The drums and head were used exclusively for all The Beatles' appearances from 31 May 1964 through to 1 August 1965, when they appeared on the Blackpool Night Out television show. Aside from the studio scene in Help!, Starr never again went back to his two 20" kits.

27 responses on “The Beatles’ drop-T logo

  1. brian

    Previously I would have guessed that Ringo or The Beatles as a whole came up with the “drop T” idea. Its was certainly a big improvement on the previous drumskin that had beetle bug antennas (antennae?) on top of the letter B.

  2. Kevin Michael

    In the days of Jesus, the cross used to crucify people was actually a ‘T’ shape, just like the T in the BeaTles’ logo. I wonder – is that part of the reasom for their success? Maybe the Fab Four are Our Lord’s chosen band! I wonder if Brian Epstein was a Christian at heart, and used this as a subconscious marketing ploy….

    1. mr. Sun king coming together

      Epstein was Jewish. It’s meaningless. Religion and the Beatles are linked enough without crazy theories. What next, Jesus sent codes in certain vinyls to tell the truth of Paul’s death? Religion and the Beatles mixed rarely, but not here

      1. Edgar Anciano

        Religion was a part of the Beatles growing up years. it was clear that they knew who God was , as evidence we can listen thru there music. But just because of christians brothers who persecute & judge them. they stumble in believing in jesus. John Lennon knew about this, that’s why he wrote “Imagine there’s no religion” & the religious people attack him again. they are stumbling block to John.
        Cause religion can not save us. But only a personal relationship with Jesus !!

    2. Bruno Madsen

      “Our Lord’s chosen band”? Thanks Kevin, I haven’t laughed so hard in quite a while… I think we can safely credit the Beatles themselves for their massive success – with a little help from their friends.

  3. Dave Golding

    I was the Manager/Drum Repairer at Drum City throughout this period and was actually involved in the whole business of supplying the kit, fitting the Spurs and the Rogers ‘Swivomatic’ Tom tom fitting (at a later date with Mel Evans) and arranging for Eddie Stokes to paint the ‘Beatles’ logo on the head, and to selling Ringo’s now Second Hand kit in store.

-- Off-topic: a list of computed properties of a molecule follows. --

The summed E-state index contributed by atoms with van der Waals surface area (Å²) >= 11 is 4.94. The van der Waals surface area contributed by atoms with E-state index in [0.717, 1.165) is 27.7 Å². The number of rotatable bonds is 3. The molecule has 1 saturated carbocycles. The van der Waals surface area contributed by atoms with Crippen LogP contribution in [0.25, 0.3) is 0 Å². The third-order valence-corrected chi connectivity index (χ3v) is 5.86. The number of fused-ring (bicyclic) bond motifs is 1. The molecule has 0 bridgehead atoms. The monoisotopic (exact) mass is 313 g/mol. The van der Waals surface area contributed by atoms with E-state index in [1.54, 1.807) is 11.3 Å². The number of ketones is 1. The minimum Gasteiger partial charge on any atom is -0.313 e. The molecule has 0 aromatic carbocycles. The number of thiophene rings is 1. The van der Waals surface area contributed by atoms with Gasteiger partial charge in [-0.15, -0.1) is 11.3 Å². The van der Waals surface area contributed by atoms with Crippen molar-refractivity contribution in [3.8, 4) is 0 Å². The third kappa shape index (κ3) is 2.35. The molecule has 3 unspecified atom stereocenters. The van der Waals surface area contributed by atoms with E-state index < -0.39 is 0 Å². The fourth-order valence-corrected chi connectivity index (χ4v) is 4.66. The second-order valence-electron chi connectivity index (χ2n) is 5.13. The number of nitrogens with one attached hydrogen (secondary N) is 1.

4. stuartgardner

    I’ve always admired the use of the logo in the Anthology openings. The notion of The Beatles dwarfing the four men into virtual insignificance beneath an incomprehensible weight threatening to crush them is as neat a thumbnail of their epic as we could have, and the beautifully smooth animation communicates that idea perfectly.
    Thanks for an interesting read.

  5. Julien Clapperton

    Wow !!! Dave Golding on here. that is very good..
    your business card is still tucked inside one of Ringos toms, discovered during the peace and love exhibition of Ringos Ed Sullivan kit.
    Is Eddie Stokes still alive ?

  6. patsie

    I worked for Ivor Arbiter and his two brothers in the 60’s in their offices in Gerrard Street….they were wonderful to work for and I miss them and the swinging sixties still.

  7. Allen Higginbotham

    The REAL truth is that Erwin Ross Invented the 1st Beatles drop `T´Logo back in 1960 for the Beatles in Hamburg, way before Ivor Arbiter! there is a photo to prove that.Ross was a wellknown painter that did the Posters for the beatles concerts in Hamburg Germany before they ever went to London in 1963. Ross is known also for his Paintings of sexy girls on the Reaperbahn in Hamburg where the Beatles `grew up according to John Lennon

Leave a reply